Log in

No account? Create an account

Fri, Nov. 25th, 2005, 07:23 pm
lil_goat: Chapter 5

In chapter 5, Wilson outlined how science can help us understand the mind. He noted that it is far easier to use a top-down method of exploration than a bottom-up method when trying to understand any complex system, especially the mind. The reason is that when you start at the most complex level and work your way down to the more basic components, it's simple to stay on track. However, when you start with the basic components and try to work your way up, there can be near infinite paths to choose from and it may be impossible to arrive at the correct answer.

Wilson called prediction by the bottom-up method "consilience by synthesis" and he noted that it is extremely difficult to achieve. He noted that one pitfall of this method is that it is conceivable that scientists could construct an algorithm explaining how nature constructed a specific organism and this model might end them up at the correct outcome. However, it is nearly impossible to know if the algorithm is the same one that is found in nature. To explain this point, Wilson described a painting of a flower that is as beautiful and life-like as one found in nature. So life-like in fact that it fools the eye from a distance. However, the algorithm used to create the painting is vastly different from that found in nature. I would say that an even better example would be silk flowers, which are even more near-to-life than paintings.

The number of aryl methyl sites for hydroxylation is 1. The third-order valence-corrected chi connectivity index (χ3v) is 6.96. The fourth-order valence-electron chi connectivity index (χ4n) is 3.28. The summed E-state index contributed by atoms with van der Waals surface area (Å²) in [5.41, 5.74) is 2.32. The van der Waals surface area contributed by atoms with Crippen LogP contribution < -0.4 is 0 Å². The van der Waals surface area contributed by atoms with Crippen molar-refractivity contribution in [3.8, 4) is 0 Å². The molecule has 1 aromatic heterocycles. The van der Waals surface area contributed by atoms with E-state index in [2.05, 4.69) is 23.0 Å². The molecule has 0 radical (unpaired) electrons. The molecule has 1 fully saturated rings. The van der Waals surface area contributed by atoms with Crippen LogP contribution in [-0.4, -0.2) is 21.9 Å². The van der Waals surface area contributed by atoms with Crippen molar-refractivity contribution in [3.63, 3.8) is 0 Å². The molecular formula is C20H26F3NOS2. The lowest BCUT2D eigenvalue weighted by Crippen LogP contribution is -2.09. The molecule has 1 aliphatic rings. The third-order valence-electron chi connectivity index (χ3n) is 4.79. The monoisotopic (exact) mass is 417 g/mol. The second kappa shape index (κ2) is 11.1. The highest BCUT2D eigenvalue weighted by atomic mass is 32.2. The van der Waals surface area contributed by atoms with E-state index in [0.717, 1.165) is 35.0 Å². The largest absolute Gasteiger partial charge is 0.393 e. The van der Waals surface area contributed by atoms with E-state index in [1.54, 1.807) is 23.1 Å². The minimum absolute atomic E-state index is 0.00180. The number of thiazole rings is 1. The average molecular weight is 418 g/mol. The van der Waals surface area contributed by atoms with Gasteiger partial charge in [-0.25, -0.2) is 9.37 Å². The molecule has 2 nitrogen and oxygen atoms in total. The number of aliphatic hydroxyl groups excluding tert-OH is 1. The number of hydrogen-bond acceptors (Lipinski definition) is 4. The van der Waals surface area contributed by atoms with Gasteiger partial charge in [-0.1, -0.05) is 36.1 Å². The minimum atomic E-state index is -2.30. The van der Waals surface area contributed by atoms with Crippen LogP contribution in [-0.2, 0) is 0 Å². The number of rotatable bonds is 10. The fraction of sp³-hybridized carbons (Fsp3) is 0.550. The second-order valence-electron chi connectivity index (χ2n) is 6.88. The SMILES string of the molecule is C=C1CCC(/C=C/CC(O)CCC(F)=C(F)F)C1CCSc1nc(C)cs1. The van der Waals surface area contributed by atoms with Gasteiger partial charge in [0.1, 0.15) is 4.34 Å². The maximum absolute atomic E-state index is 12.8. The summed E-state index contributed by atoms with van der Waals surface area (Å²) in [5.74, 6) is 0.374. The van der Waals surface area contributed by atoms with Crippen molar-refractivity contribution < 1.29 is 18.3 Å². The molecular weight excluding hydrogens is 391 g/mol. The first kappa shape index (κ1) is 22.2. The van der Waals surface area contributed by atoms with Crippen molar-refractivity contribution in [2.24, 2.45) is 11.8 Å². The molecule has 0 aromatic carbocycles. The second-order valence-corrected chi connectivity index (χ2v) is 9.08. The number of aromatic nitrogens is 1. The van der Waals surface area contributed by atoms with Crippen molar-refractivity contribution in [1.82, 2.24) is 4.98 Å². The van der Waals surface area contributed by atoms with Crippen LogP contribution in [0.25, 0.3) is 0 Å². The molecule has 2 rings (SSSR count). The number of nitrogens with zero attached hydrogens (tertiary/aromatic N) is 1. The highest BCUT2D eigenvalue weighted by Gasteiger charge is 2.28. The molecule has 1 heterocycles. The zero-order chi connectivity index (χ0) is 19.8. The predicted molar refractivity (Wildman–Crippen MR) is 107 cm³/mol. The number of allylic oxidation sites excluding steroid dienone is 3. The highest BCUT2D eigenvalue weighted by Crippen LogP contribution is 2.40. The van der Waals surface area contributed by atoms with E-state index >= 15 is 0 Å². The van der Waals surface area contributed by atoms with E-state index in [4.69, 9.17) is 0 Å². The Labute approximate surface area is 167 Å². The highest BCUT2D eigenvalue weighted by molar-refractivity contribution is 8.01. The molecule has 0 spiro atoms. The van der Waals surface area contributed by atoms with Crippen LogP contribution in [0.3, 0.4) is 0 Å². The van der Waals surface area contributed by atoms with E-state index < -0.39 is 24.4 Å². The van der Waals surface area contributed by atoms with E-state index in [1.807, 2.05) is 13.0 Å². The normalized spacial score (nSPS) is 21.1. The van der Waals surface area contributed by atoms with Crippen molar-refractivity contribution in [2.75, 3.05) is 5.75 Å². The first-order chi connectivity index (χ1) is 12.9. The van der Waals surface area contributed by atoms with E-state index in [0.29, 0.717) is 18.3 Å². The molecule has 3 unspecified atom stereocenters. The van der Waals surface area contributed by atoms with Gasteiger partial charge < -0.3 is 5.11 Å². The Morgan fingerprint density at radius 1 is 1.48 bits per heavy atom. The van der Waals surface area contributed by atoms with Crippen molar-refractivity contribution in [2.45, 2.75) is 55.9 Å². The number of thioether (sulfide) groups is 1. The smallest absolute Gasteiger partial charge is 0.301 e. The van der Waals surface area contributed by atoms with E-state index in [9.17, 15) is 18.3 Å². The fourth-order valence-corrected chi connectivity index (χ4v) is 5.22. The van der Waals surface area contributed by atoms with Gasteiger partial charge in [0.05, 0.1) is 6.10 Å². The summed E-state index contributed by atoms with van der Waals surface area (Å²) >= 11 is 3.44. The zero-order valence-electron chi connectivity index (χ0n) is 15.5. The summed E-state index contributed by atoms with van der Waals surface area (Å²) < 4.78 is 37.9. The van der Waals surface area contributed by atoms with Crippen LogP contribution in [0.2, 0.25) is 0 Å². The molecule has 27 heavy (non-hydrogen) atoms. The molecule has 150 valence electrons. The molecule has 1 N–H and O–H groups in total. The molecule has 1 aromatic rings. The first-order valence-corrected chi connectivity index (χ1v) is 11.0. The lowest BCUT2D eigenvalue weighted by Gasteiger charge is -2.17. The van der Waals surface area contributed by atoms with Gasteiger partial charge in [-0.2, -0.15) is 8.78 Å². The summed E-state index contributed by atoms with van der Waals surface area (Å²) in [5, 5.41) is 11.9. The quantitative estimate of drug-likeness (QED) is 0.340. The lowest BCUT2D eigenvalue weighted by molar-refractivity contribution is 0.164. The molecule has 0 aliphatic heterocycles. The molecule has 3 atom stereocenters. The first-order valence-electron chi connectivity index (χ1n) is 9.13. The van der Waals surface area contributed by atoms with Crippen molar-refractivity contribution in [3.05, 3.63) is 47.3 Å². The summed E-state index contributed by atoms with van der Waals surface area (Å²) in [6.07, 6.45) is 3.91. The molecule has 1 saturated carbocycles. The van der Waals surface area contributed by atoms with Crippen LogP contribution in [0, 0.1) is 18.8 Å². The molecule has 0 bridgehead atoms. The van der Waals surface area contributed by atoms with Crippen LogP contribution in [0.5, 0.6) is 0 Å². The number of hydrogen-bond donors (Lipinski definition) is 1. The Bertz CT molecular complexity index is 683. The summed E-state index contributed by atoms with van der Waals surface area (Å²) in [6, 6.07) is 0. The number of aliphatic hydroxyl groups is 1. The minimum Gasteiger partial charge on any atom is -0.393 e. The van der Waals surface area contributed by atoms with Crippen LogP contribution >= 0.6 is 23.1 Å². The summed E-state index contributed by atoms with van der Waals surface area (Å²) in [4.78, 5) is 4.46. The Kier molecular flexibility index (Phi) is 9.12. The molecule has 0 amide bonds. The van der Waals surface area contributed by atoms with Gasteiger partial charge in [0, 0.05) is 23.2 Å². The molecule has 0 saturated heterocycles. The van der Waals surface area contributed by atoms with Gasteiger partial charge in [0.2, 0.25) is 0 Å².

Next, Wilson explained proximal and ultimate explanations. He described proximal explanations as those that examine how something is produced in nature. Ultimate explanations are those that examine why something evolved in an organism. For instance, Wilson discussed dreams. Scientists now have a fairly good proximal understanding of dreams. We know which chemicals and which parts of the brain are responsible for creating dreams. However, we do not know why humans evolved to have dreams.

Another example Wilson provided was that of biologists and nerve cells. Biologists have a good understanding of how nerve cells work (proximal) but they do not know why these nerve cells work together to create a consciousness in human beings.

Wilson said that biology may be the lynch pin to consilience. Biology as a field is excellent at reductionist science. Biology may also be key in proving Complexity Theory, which Wilson defined loosely as the search for common algorithms across nature. Wilson thinks that biology can provide what is missing in this theory: empirical data.